The Vikings

* * * * *

Superior sword’n’sandal Scandi-style epic.

Image of The Vikings

Richard Fleischer / US / 1958 / 116mins

Available on Blu-ray

Just as Hollywood was coming to terms with the talkies, suddenly along came another innovation: colour. Technicolor was the most famous brand of the process and many filmmakers didn’t know what to do with it. World War II shortages meant that colour films were largely put on the backburner, but come the 1950s, biblical epics and big MGM musicals loved studio colour. The Vikings, however, took the bulky three-strip Technicolor cameras on tour to exotic locations (Norway and France) to create a stupendous visual feast. The blue of the fjords and the green of the mountains make for a glorious backdrop.

The story involves Prince Einer played by Kirk Douglas and his nemesis and half-brother Prince Eric (Tony Curtis) who get into assorted scrapes, such as when Einer spectacularly loses an eye by way of Eric’s hawk. The film is less famous than the later Spartacus (which also starred Douglas and Curtis) but just as rewarding. The two films have many similarities; most notably, a respect for costume drama without the cheese. In The Vikings, there’s a princess in distress (Janet Leigh, then married to Curtis) and an un-recognisably bearded Ernest Borgnine and sonorous opening narration from Orson Welles. Hosts of extras complement gorgeously-framed and beautifully-photographed (by Jack Cardiff) landscapes, longships, guffawing warriors, pillaging villagers, and sorcery. There’s many a horned beaker of foaming ale and Douglas does a balletic running-the-oars routine that’s daring and fun. It will come as no surprise that much of the art direction (Harper Goff) was based on museum research.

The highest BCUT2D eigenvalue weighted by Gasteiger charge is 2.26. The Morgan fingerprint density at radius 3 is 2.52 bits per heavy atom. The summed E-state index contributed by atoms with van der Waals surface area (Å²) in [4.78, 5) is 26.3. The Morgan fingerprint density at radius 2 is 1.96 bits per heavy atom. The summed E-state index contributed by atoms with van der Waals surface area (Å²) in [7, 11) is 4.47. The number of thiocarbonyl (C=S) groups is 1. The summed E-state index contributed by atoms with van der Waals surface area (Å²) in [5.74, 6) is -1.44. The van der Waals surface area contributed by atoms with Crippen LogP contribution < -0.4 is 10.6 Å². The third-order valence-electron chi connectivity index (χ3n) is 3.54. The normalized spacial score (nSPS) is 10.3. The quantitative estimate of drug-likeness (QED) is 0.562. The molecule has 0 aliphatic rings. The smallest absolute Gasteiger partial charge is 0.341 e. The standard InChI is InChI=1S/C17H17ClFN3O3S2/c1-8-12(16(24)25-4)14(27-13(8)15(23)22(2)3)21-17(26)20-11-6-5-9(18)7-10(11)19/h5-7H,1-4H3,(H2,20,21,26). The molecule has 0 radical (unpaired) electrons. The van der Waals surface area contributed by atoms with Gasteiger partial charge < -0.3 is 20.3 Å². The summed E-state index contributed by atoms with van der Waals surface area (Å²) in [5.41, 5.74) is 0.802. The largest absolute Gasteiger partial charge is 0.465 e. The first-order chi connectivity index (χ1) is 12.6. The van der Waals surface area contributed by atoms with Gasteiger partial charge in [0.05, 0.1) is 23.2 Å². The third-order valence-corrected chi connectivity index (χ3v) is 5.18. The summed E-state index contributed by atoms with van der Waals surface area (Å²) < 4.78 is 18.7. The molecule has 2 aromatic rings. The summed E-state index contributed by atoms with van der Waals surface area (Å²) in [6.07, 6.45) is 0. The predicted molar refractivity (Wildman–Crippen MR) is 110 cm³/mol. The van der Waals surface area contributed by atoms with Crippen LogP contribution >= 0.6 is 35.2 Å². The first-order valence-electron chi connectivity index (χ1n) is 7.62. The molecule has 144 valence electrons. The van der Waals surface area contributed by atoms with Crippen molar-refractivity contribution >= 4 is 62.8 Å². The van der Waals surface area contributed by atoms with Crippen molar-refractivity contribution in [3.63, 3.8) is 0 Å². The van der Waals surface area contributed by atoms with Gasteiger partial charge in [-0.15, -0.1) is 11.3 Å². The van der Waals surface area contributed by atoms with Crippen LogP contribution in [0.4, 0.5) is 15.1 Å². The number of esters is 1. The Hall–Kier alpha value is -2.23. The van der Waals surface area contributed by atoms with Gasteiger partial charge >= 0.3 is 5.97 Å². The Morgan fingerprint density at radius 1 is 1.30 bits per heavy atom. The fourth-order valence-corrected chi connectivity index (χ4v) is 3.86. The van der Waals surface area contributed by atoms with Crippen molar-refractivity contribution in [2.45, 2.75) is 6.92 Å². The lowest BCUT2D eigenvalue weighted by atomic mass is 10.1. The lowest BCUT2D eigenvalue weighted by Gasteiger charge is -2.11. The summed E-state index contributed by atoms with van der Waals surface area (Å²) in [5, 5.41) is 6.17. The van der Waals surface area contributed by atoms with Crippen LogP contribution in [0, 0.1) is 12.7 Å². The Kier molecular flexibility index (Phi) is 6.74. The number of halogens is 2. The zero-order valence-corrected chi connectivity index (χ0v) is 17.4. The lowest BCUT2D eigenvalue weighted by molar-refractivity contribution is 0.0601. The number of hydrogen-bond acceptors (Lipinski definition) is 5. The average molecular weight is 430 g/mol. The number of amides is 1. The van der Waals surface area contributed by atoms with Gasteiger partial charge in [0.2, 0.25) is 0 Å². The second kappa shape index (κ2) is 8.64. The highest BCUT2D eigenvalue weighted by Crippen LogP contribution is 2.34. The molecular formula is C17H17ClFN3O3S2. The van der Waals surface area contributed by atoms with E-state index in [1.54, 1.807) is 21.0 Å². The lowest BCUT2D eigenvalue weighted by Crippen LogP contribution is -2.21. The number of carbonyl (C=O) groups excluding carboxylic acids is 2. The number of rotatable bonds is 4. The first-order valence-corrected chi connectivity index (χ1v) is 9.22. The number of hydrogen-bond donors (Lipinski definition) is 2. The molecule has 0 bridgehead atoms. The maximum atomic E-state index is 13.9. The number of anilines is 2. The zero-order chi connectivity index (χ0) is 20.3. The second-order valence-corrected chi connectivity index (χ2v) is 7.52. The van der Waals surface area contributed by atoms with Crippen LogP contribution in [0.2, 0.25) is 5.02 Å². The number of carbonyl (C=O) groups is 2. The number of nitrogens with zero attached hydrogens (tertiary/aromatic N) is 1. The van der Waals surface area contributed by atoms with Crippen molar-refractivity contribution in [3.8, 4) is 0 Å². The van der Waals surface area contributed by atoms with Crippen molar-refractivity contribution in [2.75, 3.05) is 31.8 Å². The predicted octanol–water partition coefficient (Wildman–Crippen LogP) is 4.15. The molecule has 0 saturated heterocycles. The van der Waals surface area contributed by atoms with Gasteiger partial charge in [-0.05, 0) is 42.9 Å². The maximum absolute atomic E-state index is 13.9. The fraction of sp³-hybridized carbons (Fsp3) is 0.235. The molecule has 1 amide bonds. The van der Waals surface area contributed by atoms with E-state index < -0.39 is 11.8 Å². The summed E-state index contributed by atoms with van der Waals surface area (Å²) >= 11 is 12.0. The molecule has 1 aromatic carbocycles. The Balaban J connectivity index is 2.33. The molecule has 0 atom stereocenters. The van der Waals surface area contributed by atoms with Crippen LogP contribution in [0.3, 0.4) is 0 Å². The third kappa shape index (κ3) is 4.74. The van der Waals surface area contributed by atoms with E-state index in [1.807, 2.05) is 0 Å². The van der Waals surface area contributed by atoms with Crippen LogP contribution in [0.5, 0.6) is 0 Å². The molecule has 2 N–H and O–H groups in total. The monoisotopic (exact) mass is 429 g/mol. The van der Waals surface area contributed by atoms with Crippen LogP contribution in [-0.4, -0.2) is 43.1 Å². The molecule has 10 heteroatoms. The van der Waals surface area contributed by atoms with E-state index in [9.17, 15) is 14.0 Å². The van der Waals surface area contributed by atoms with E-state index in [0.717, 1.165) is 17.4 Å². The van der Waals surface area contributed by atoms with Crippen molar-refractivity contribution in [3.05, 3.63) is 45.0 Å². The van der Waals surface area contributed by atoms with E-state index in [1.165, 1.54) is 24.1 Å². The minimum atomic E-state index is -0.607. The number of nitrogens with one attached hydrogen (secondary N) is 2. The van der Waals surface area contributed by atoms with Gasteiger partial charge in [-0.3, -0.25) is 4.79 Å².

With a damn catchy theme – a jingle for the god Odin – and plenty of action, there is also some vaguely sadomasochistic set pieces, as when Curtis is strapped to the rocks to be nibbled by crabs and a woman has her pigtails hacked off by flying axes for suspected adultery. Thanks to some superior acting, direction, location work and fight sequences (with one set vertiginously on a castle turret), this movie is elevated from the average sword’n’sandal epic to an extraordinary degree. Big budget movie hokum doesn’t get better than this.